Paris Attacks Hit Too Close to Home for OCONUS Families

EUROPE -The world watched from afar as terror unfolded in Paris, France on Friday night, but for American military families stationed abroad the events hit very close to home.

Chenille Johnson was in Paris just six days before the attacks. An Army wife of 13 years, her family received orders to Germany in 2014. Johnson jumped on the chance to travel to France after the opportunity was offered by a local military organization.

“I wanted to do something different for my birthday and the USO was having a trip (to) Paris, tour, dinner at a restaurant, and then a city boat tour,” she said. “I figured this would be great for us as a family and for my children to get to experience what many only hear about.”

Johnson described the city as breathtaking, walking through the architecture and monuments felt like being back in her college art course. When the attacks unfolded on Friday, she initially heard the news from her husband, whose phone kept ringing. As she realized what was happening, a sadness came over her along with disbelief as to how the magical place she just brought her children to was targeted.

“I felt eerie because we were just in Paris a few days prior,” Johnson said. “I thought, why would someone want to cause this beautiful city such heartache and pain?”

In the Center of It All

The investigation into the attacks has taken officials to Belgium, similar to developments that occurred earlier in the year after another attack happened at the French headquarters of Charlie Hebdo – a satirical newspaper. Military wife Kelly Henry, whose husband works for NATO Command, moved to Belgium last year. She said she could hear sirens from her home in the days following Friday’s events.

“I was absolutely shocked and saddened by these horrific attacks. Paris is just two hours away and we have visited it often during our time here,” Henry said. “The loss of life and number of injured is heartbreaking.”

Henry – a Navy veteran, studied in Paris for two months after graduating from the Naval Academy. She said she was eager to introduce her children to the “city of lights” so they took a trip there shortly after arriving in Europe. Although the current security situation is full of so many unknowns, Henry says the opportunity to live overseas has been wonderful and she plans to return to Paris in the coming months.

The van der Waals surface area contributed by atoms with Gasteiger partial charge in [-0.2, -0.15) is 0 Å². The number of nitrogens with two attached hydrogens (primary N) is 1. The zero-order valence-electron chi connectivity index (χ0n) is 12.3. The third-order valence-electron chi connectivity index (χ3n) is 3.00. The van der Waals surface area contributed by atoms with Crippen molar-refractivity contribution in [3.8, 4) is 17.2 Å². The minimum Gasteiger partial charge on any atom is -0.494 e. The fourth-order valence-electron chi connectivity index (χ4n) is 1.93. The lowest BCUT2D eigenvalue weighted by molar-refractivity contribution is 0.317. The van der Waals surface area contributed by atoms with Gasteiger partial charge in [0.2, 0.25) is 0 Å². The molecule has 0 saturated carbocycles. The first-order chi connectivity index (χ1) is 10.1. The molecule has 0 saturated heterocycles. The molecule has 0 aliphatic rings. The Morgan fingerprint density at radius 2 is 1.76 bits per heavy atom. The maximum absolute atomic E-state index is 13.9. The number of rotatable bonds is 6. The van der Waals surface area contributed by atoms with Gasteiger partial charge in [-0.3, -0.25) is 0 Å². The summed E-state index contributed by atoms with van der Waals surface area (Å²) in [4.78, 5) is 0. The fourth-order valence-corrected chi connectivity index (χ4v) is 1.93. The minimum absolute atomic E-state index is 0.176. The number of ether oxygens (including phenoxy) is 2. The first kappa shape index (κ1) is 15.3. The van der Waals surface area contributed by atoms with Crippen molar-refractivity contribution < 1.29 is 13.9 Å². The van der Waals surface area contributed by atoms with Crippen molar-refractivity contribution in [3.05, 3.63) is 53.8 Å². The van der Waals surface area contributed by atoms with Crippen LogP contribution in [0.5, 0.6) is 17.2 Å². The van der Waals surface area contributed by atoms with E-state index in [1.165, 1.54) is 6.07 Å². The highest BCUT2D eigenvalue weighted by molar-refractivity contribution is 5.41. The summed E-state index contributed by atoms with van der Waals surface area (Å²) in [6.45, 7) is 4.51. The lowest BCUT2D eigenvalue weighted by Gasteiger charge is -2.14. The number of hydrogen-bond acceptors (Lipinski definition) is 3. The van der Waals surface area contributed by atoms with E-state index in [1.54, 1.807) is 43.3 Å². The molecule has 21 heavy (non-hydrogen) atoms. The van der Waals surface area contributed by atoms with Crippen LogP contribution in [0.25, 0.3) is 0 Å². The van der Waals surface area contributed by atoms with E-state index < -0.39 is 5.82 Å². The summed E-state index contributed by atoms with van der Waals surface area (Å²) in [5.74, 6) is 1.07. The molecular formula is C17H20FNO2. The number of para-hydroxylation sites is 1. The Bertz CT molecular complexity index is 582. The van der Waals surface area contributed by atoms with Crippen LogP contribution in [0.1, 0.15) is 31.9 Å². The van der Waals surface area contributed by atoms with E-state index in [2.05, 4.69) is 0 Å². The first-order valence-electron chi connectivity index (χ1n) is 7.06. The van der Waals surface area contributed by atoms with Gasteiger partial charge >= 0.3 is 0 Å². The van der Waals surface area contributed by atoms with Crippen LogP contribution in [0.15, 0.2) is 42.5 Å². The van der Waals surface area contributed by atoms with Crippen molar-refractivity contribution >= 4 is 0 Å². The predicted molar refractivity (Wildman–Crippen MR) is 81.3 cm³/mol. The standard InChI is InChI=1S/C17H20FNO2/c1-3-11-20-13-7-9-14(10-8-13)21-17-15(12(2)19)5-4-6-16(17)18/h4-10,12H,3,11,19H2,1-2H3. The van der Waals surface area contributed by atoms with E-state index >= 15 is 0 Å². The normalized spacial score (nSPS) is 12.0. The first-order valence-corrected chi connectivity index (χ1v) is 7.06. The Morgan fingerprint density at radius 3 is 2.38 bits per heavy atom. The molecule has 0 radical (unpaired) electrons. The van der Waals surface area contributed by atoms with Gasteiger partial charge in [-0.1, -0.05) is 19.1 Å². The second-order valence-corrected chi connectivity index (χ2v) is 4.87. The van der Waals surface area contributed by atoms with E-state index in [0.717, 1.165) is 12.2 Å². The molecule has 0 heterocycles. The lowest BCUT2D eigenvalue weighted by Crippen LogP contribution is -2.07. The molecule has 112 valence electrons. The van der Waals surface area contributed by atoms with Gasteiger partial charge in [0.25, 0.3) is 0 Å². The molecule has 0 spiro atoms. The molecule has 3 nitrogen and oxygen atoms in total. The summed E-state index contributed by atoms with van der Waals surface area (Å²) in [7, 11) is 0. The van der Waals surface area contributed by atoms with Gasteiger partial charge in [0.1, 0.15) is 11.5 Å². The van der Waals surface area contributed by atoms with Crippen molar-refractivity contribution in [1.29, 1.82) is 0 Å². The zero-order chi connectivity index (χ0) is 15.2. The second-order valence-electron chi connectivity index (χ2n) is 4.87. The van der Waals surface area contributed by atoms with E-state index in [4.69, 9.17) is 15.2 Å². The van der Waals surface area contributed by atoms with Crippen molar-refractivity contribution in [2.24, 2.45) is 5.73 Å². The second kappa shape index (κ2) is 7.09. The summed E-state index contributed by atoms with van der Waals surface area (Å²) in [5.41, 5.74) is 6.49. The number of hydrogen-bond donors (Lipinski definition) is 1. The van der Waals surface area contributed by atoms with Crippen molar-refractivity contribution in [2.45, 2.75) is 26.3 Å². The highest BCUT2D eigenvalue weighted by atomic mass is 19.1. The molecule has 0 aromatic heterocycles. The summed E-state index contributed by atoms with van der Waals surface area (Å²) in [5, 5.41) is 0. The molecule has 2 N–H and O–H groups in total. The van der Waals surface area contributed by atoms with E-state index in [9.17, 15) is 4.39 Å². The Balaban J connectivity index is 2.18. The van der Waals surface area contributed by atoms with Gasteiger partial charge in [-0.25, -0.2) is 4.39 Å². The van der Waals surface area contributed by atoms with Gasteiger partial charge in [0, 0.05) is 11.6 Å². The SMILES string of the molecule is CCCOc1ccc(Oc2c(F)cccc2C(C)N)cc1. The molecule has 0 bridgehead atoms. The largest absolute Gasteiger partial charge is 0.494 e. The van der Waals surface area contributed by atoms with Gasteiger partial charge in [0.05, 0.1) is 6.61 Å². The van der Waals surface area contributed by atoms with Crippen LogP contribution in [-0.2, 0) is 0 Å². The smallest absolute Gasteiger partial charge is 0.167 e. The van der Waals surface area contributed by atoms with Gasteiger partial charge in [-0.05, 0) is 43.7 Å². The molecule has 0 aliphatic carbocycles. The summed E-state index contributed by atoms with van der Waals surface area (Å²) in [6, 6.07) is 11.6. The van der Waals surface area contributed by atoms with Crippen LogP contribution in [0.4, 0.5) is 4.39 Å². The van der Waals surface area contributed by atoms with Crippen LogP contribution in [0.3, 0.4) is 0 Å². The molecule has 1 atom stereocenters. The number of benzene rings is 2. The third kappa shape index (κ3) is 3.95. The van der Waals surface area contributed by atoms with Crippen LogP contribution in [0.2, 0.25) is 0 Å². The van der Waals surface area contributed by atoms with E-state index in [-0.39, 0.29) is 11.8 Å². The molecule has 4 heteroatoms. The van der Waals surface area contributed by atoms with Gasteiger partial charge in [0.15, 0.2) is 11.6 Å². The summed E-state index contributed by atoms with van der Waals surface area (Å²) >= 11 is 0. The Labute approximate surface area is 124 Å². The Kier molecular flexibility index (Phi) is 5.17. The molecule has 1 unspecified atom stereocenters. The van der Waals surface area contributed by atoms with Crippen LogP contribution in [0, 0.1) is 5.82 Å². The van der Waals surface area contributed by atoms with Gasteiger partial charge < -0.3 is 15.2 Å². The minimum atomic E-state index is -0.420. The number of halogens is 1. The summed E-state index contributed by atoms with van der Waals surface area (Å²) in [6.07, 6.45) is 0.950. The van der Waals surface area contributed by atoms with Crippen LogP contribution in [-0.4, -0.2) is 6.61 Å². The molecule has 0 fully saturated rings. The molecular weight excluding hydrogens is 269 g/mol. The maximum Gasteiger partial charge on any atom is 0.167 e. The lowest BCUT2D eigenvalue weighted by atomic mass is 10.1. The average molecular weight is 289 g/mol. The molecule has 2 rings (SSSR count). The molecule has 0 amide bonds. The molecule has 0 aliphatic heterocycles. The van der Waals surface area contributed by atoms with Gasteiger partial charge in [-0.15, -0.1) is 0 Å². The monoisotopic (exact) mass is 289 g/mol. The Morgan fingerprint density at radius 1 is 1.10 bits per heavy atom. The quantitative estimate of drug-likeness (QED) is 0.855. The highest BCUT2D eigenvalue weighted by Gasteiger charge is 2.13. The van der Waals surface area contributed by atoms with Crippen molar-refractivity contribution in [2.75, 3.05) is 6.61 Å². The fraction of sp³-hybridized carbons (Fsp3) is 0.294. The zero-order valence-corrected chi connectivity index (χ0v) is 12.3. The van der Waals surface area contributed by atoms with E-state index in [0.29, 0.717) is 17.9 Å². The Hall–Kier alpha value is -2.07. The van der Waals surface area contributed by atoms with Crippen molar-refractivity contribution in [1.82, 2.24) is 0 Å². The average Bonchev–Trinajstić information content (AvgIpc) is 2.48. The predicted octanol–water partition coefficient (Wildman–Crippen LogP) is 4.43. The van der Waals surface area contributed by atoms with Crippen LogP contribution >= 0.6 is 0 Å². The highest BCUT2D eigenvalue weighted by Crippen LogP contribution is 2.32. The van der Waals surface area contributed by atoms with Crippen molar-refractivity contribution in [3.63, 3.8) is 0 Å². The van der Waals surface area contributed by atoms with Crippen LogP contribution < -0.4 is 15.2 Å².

Henry added that military families continue to receive security support and ongoing communications updates from both US and host nation organizations.

Paris Traveled Banned

In the wake of Friday’s attacks, United State European Command (EUCOM) has implemented travel restrictions for Department of Defense (DoD) personnel and their families. All unofficial travel to Paris is prohibited, according to a statement obtained by Military Spouse from EUCOM. It goes on to say the policy applies to military personnel, DoD civilian employees, contractors and command-sponsored dependents and family members. “For those DoD personnel who desire to travel elsewhere in France it will require the approval of a general officer/flag officer (or SES equivalent).”

Additionally, the US Embassy in France’s website is advising American citizens to “maintain a high level of vigilance, be aware of local events, and take the appropriate steps to bolster their personal security. Authorities believe the likelihood of terror attacks in Europe will continue as European members of ISIL return from Syria and Iraq. Additionally, there is a continuing threat in Europe from unaffiliated persons planning attacks inspired by major terrorist organizations but conducted on an individual basis.”

For military families stationed overseas, the most current guidance from EUCOM can be found at

pc: Kelly Henry

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